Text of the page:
I write in print layout in Word, single-space–somehow the idea that there are sheets of paper there helps me. When I go back to revise a work I put in page numbers, the provisional title and my last name in the header, and I double-space it as if I’m going to submit it.

For some reason, just those few little changes in the way the document looks helps me shift over into considering the book as a finished piece that needs work instead of a baby I’ve just given birth to and now need to cuddle. I have even occasionally printed out a troublesome book and gone through it with pencil and red pen and Post-Its, making notes and changes that I then feed one by one into the electronic document. After a few of those, my brain caught the idea that double-space meant we were in surgery instead of creation mode.

It’s much easier for me to edit other people’s work than my own. (Gee, what a surprise.) But a few sessions of editing exhaust me more than daily wordcount, mostly because it’s more like clearing hurdles or doing schoolwork than writing. All my critical faculties are brought to bear on the piece in question, without fear or favor, and it uses my brain very differently. The thing that helps me when I’m doing a lot of editing, believe it or not, is trashy movies. I watch a LOT of B-movies if I’m doing edit work; any film or book that requires effort instead of just-plain-watching just doesn’t happen. The movies are to let the flywheel in my brain slow down, I guess.

So, Amanda, this is normal. Try figuring out what you need in order to replace the type of mental energy you’re spending. The good news is, once you find out, you’ll be able to revise a lot more easily. The bad news? It will require just as much, or more, energy than the outright writing of the piece itself.

But then, if this was simple, we wouldn’t like it so much, would we.

Over and out.

Posted from A Fire of Reason. You can also comment there.

Regular Blogging Will Resume Shortly

I am writing this on the shiny new MacBook Pro that was delivered yesterday, a full day ahead of schedule. Yesterday was a day of lucky breaks, from the Coyote showing up just as I was leaving for errands to lunch in Portland at PF Chang’s. (Verdict: OK wine, garlic and sauces good, service all right, not sure it’s worth what they’re charging.) I got to wander around Powell’s for a while, and just as I got home what should show up but a lovely little box with this new laptop in it?

My brain hurt with the switch between operating systems, but I’m doing OK today. Thanks to everyone who gave me help and advice! I’m sure I’ll be flailing with other things in the future. Right now I’m trying to make my MSWord display the way I like it. I like the print layout view, but with one page at a time at 100% zoom, the rest of the screen a blank Word window. For some reason this little Mac doesn’t seem to like that. So it’s button-mashing for me for a while. I seem to learn everything on a computer by just playing around and pressing things at random until I get the effect I want. It makes for some interesting times.

So now I’m settling into an afternoon of writing, since I just got home from getting the first hip tat shaded in. Yowch. Generally the easier the outline, the harder the shading is, and vice versa. My other hip tat is outlined, but the shading won’t be so bad. At least, my tattoo artist swears it won’t be. Funny thing, though–these are the easiest tats I’ve ever gotten. The back was gruesome, to say the least; the ribs were ZOMG painful.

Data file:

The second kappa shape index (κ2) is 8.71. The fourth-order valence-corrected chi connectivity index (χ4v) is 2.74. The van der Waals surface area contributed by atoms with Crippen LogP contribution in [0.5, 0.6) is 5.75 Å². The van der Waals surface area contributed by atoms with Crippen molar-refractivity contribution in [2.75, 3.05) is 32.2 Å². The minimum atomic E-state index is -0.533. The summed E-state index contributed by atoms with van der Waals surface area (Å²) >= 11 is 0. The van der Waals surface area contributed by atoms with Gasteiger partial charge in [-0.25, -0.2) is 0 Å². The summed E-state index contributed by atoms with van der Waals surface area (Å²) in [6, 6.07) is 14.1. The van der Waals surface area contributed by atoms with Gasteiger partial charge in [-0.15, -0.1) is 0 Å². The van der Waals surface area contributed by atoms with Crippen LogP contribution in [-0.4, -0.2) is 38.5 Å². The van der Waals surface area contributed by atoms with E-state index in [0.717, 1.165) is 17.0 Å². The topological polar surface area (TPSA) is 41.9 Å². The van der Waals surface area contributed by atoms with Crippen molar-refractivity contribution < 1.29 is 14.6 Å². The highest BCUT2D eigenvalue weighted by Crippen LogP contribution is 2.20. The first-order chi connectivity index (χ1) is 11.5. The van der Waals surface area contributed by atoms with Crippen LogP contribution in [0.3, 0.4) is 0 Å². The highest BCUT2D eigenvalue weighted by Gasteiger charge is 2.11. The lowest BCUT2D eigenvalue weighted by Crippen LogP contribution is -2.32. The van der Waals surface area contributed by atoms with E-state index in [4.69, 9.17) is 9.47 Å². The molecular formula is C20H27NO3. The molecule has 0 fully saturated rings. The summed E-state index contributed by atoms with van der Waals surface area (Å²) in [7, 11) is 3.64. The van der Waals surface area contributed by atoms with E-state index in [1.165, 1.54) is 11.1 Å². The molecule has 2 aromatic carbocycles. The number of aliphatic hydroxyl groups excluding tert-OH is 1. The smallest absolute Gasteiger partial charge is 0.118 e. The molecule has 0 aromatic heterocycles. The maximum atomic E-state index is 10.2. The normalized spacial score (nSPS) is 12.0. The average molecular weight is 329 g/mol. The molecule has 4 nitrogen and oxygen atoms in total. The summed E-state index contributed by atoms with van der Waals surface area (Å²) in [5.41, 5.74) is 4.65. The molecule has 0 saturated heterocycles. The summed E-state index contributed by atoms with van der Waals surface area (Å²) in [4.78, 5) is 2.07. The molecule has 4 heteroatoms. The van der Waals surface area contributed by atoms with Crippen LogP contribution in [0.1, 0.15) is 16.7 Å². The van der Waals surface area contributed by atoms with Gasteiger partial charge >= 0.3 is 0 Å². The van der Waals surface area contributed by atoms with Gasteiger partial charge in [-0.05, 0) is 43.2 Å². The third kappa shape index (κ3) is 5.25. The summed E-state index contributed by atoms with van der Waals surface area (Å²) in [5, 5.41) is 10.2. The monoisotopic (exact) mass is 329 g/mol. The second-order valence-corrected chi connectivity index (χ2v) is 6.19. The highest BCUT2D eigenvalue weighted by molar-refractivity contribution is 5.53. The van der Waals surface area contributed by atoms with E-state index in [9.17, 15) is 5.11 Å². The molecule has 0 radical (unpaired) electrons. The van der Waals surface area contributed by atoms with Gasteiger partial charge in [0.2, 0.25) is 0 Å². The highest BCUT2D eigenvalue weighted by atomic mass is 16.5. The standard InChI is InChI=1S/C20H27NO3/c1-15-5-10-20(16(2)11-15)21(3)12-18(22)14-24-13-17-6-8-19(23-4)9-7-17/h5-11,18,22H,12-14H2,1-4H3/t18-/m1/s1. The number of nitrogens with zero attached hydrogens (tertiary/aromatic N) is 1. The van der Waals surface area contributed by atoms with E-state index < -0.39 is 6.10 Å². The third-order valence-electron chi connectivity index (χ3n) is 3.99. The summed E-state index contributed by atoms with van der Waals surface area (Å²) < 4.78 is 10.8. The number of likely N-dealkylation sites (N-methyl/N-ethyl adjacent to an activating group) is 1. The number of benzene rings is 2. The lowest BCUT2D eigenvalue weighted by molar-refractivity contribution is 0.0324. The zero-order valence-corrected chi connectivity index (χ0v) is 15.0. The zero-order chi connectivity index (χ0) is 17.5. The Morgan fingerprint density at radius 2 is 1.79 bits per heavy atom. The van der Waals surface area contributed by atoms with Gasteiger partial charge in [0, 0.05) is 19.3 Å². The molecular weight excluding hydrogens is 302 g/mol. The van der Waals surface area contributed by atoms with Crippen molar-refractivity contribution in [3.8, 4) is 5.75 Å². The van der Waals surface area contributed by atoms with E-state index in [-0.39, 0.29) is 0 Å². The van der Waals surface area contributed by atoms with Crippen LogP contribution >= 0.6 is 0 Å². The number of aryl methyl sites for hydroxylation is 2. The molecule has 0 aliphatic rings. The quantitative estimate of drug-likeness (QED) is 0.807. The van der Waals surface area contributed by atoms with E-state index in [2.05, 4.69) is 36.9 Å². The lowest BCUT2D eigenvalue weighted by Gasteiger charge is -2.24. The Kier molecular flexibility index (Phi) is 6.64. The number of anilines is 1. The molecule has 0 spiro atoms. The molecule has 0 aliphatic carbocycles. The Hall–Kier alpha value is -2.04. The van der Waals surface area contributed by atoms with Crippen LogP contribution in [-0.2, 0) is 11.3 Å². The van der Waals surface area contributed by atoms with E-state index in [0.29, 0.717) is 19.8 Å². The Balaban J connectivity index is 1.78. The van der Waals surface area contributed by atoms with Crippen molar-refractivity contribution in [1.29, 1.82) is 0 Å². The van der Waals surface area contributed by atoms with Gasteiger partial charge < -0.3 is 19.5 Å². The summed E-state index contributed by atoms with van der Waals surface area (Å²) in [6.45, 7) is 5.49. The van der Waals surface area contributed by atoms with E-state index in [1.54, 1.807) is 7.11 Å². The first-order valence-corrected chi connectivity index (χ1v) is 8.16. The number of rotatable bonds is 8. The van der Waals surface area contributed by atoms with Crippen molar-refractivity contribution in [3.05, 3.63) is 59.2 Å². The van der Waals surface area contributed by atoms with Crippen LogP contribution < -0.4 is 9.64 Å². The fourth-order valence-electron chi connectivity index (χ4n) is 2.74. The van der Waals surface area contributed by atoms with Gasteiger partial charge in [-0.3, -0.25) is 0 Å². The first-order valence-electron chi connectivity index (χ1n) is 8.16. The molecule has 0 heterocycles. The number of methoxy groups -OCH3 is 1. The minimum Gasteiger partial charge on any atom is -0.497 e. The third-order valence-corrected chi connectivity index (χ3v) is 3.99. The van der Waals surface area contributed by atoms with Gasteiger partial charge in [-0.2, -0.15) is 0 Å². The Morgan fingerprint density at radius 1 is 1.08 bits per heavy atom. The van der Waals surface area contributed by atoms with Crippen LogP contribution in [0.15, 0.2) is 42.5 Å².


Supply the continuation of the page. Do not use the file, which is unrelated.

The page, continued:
Anyway, I doubt you want to hear about my Adventures in Body Modification. I’m still whacking away at that short story. It will be a lot easier now that my workspace has settled down. I can work just about anywhere, I know…but I don’t have to.

It’s a bright sunny day and I have smut to write. Catch you tomorrow for our regular Friday post, and next week more in-depth blogging should resume. For right now, though, let’s see how much trouble I can get these characters into…

Posted from A Fire of Reason. You can also comment there.

Just Not Happening (Much)

Am I really undertaking to write 4-5K of solid smut?

Apparently I am. But being in a pissy mood means that every single word of a sex scene has to be pulled out with pliers. Not really very sexy, so I’ll just link to my old advice about writing those smexx0rs and call it a draw.

Today was a day of errands and waiting and more errands and a haircut and turning the scene over and over inside my head, trying desperately to find the hook that will let me step in and catch the flow. Some days one keeps reaching and reaching, and the words come out only in dribbles. Like Devon Monk recently wrote, I’m turtling toward a dream today.

Oh well. The characters want to fall into bed, I want them to fall into bed, I just have to arrange things so they will.

*cracks knuckles*

All right. Let’s tango.

Posted from A Fire of Reason. You can also comment there.

Oh, Monday.

Oh, Monday. Just when I thought my week couldn’t get any better, you come along.

Thankfully I don’t have to visit the dentist for a while now. I mean, they’re nice people, and the nitrous is okay, but the less time I spend there the better.

I had an extraordinarily productive weekend, between tax filing, mowing the lawn (always my favorite chore, NOT) and cleaning gutters. You’d think gutters would be right up my alley. Alas, no. I loathe cleaning them. Except I put together plot architecture, mumbling under my breath while I scooped out sludge and freed up stagnant water. If that book turns out soggy, I know who to blame.

So now it’s working on that short story and waiting for my mouth to feel like it belongs to me again, while I listen to Brahms and long for a cup of coffee.

Oh, Monday. In a few hours you’ll be gone, and we’ll both be happier that way.

Posted from A Fire of Reason. You can also comment there.